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August 30th, 2020 • Metrotown Physio Team • in Uncategorized • • Add a comment »



The recognition, assessment and treatment of concussions has changed dramatically over the past 20 years.  The term and diagnosis of a “concussion” was very novel in the early 2000s.  Looking back even just a few years, clients were told specific treatment protocols that today would not be recommended.  The sports science world continues to develop many new techniques to address one of the most complicated diagnosis athletes and the general public will have to deal with.


What is a Concussion?

A concussion has various ways it has been and can be defined. Put simply, the American Association of Neurological Surgeons (AANS) state that a concussion is “an injury to the brain that results in temporary loss of normal brain function” (2020). The AANS expands on this when defining a concussion medically, to “a clinical syndrome characterized by immediate and transient alteration in brain function, including alteration of mental status or level of consciousness, that results from mechanical force or trauma” (Agarwal, Thakkar, Than, & American Association of Neurological Surgeons, 2020). Regardless of the specific definition, a concussion is classified as a Traumatic Brain Injury (TBI) and needs to be treated as a serious matter.


Who Gets Concussions?

Individuals of all ages can get concussions.  A large number of individuals in the 0-4 year range and those older than 75 years sustain concussions from falls.  The age group of 15-24 has the highest rate of concussion due to sports and motor vehicle accidents.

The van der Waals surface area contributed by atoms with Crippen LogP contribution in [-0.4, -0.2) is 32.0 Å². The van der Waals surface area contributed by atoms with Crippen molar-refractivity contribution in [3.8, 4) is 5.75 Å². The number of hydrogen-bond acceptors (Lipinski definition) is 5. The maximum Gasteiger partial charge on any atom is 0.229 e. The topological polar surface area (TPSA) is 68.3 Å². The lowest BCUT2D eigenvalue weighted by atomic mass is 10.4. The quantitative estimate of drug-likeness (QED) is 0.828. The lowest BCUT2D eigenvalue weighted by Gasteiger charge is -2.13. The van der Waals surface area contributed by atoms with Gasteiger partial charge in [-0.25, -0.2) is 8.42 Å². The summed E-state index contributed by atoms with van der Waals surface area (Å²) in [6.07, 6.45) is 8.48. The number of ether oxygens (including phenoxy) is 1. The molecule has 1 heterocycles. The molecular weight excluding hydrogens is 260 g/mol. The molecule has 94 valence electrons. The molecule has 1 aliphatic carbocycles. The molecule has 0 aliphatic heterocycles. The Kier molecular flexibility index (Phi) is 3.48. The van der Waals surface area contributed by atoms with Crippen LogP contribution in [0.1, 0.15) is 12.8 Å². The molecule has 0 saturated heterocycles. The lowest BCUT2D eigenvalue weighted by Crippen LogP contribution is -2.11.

What Causes a Concussion?

The onset of a concussion can be from a direct blow to the head (like an elbow to the head)  from a direct hit. For instance, in soccer the blow to the head can be from head to head contact, from head to the goal post, from a ball to the head, or a bad landing of the head on the ground. The head houses the brain, and if the brain get rattled, it can cause the concussion. 

A concussion can also be caused by a sudden change in velocity in an acceleration/deceleration manner, like in a motor vehicle accident where the vehicle is rear-ended. In sport, a similar example of a whiplash injury is what some athletes experience when they get cross-checked from behind.  It is exacerbated if the cross-check is carried out very close to a wall or boards in hockey, and the head is suddenly stopped by the wall or boards.


 What are the Symptoms of a Concussion?

One of the most important aspects of dealing with concussions is simply recognizing that the athlete/individual may have suffered an injury to his brain. There are a multitude of platforms that identify the key signs of a concussion.  The AANS (2020) lists key symptoms of concussions to include the following:  

  • Amnesia
  • Confusion
  • Headache
  • Balance problems
  • Double or fuzzy vision
  • Sensitivity to light or noise
  • Nausea
  • Feeling sluggish
  • Concentration or memory problem
  • Slowed reaction time
  • Feeling unusually irritable
  • Loss of consciousness (LOC)*

*It is important to note that for many years if someone did not suffer a loss of consciousness it was not considered a concussion.  Presently, LOC is NOT a requirement for the diagnosis of a concussion to have taken place.


What Should You Do If You Expect a Concussion?

This short article is not going to give one all of the details of a concussion.  However, the purpose is for you to be able to recognize that if your teammate, friend, relative, or players you coach are showing ANY of the aforementioned signs, they should be sent to a practitioner that specifically deals with concussions. Some important aspects for the general public to know are as follows:

  1. The majority of the time, an MRI or CT is NOT appropriate for diagnosing a concussion. In fact, the individual is being subjected to unnecessary radiation if CT is done.
  2. The athlete should be assessed and treated by a qualified practitioner. If the practitioner does not know current protocols, they should provide specific referrals. At Metrotown Orthopedic and Sports we have practitioners that are educated in the assessment and treatment of concussions.